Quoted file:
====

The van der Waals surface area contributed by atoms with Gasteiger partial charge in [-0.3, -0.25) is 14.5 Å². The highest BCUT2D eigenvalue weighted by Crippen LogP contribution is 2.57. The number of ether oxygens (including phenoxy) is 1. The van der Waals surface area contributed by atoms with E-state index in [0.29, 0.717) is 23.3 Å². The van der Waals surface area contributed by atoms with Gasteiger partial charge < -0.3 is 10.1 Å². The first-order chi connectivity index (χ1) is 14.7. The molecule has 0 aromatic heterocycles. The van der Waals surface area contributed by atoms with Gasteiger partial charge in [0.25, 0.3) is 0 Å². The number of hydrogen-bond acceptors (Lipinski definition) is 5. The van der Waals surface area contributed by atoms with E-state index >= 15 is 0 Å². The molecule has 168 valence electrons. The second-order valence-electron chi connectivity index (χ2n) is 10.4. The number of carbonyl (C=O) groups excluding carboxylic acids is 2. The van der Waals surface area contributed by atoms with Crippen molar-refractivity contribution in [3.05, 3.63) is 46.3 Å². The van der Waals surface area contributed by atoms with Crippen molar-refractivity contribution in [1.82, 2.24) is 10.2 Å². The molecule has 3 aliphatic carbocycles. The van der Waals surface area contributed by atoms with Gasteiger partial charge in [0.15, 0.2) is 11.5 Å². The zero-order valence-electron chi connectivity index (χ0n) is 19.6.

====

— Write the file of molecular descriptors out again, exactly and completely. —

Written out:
The van der Waals surface area contributed by atoms with Gasteiger partial charge in [-0.3, -0.25) is 14.5 Å². The highest BCUT2D eigenvalue weighted by Crippen LogP contribution is 2.57. The number of ether oxygens (including phenoxy) is 1. The van der Waals surface area contributed by atoms with E-state index in [0.29, 0.717) is 23.3 Å². The van der Waals surface area contributed by atoms with Gasteiger partial charge < -0.3 is 10.1 Å². The first-order chi connectivity index (χ1) is 14.7. The molecule has 0 aromatic heterocycles. The van der Waals surface area contributed by atoms with Gasteiger partial charge in [0.25, 0.3) is 0 Å². The number of hydrogen-bond acceptors (Lipinski definition) is 5. The van der Waals surface area contributed by atoms with E-state index >= 15 is 0 Å². The molecule has 168 valence electrons. The second-order valence-electron chi connectivity index (χ2n) is 10.4. The number of carbonyl (C=O) groups excluding carboxylic acids is 2. The van der Waals surface area contributed by atoms with Crippen molar-refractivity contribution in [3.05, 3.63) is 46.3 Å². The van der Waals surface area contributed by atoms with Crippen molar-refractivity contribution in [1.82, 2.24) is 10.2 Å². The molecule has 3 aliphatic carbocycles. The van der Waals surface area contributed by atoms with Gasteiger partial charge in [0.15, 0.2) is 11.5 Å². The zero-order valence-electron chi connectivity index (χ0n) is 19.6.